News & Lifestyle Editor, Abbi Webb
Dunkin’ Donuts has decided to take out an ingredient in its powdered donut recipe after being pressured by an environmental advocacy group.
Through independent lab testing, a whitening agent known as titanium dioxide was found in the company’s powdered sugar donuts and may be harmful to the human body, according to a California activist group, As You Sow.
The group pushed a shareholder request to Dunkin’ Brands, the parent company of Dunkin’ Donuts, to minimize the use of titanium dioxide, which they have called a “nanomaterial” toxic to the human body.
Dunkin’ Brands investigated the internal matter and found that the titanium dioxide was not a “nanoparticle,” according to broad FDA standards, but they still agreed to stop using it.
In a public statement to USA Today, Dunkin’ Brands’ chief communications officer, Karen Raskopf, said the company was working on a new and improved formula for its donuts that did not include titanium dioxide.
As You Sow withdrew the shareholder request after Dunkin’ Brands made its statement.
As You Sow is a non-profit group that aims to strengthen accountability between big corporations. The group thinks that many companies have no idea that nanomaterials exist in their products.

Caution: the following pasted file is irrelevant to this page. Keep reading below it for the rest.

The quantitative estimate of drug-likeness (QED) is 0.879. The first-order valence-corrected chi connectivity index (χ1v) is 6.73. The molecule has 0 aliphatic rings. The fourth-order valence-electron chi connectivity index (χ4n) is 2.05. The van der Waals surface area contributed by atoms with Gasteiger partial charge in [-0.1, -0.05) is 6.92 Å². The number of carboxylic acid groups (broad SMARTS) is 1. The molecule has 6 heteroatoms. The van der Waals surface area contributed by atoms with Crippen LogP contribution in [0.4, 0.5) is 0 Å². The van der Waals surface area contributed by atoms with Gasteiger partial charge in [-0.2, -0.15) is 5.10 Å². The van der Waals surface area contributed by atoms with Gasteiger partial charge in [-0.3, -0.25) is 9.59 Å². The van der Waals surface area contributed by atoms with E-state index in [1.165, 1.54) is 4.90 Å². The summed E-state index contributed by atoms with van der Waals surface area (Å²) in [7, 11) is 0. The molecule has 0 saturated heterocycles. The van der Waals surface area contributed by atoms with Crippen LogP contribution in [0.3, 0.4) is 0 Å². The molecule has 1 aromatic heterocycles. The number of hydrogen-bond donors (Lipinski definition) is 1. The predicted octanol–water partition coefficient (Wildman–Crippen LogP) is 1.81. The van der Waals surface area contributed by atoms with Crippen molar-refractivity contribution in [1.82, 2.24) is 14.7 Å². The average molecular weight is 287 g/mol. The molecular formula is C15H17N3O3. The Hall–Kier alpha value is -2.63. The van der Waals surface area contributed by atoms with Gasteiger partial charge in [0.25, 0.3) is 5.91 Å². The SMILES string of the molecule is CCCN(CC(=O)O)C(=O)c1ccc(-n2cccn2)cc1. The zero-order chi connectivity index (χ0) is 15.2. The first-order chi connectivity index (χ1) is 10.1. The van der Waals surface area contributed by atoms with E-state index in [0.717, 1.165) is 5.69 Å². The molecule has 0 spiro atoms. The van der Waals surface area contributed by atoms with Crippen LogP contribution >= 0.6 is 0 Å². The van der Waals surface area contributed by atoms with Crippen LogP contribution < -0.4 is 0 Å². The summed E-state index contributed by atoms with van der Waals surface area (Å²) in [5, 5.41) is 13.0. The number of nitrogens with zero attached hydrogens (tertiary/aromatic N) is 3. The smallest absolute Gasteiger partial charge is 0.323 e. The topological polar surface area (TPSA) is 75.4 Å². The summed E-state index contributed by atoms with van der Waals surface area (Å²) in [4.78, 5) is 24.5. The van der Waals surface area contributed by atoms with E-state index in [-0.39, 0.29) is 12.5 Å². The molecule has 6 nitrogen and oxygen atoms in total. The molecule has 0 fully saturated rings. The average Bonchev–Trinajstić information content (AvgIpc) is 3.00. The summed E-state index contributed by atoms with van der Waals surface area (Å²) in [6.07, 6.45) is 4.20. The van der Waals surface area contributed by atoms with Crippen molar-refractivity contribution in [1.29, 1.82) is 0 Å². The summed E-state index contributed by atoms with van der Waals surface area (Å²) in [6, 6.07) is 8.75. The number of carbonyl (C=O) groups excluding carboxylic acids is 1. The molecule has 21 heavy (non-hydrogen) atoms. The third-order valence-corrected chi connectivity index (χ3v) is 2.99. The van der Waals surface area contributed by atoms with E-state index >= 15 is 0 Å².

Ed Culbertson, the Department Chair of Chemistry at North Greenville University, said that it is important to look at both sides on this matter. He said that titanium dioxide is a very stable compound that is used in a number of things from cosmetics to pharmaceuticals and has been used for a long time.
“Ingestion [of titanium dioxide] is not an issue. If so, we’d seen it 50 years ago,” said Culbertson. “The problem is inhalation. When you inhale something of nanometer size into the lungs, there is a concern that it can’t come out, much like dust or pollen, then it can be transferred into cells.”
Culbertson said that Dunkin’ Donuts has probably always used titanium dioxide as a flow agent to prevent their powder sugar from becoming sticky and to make it appear whiter.
Culbertson said individuals should research for themselves the truth about the effects of titanium dioxide on the human body rather than taking what an advocacy group has picked out as truth.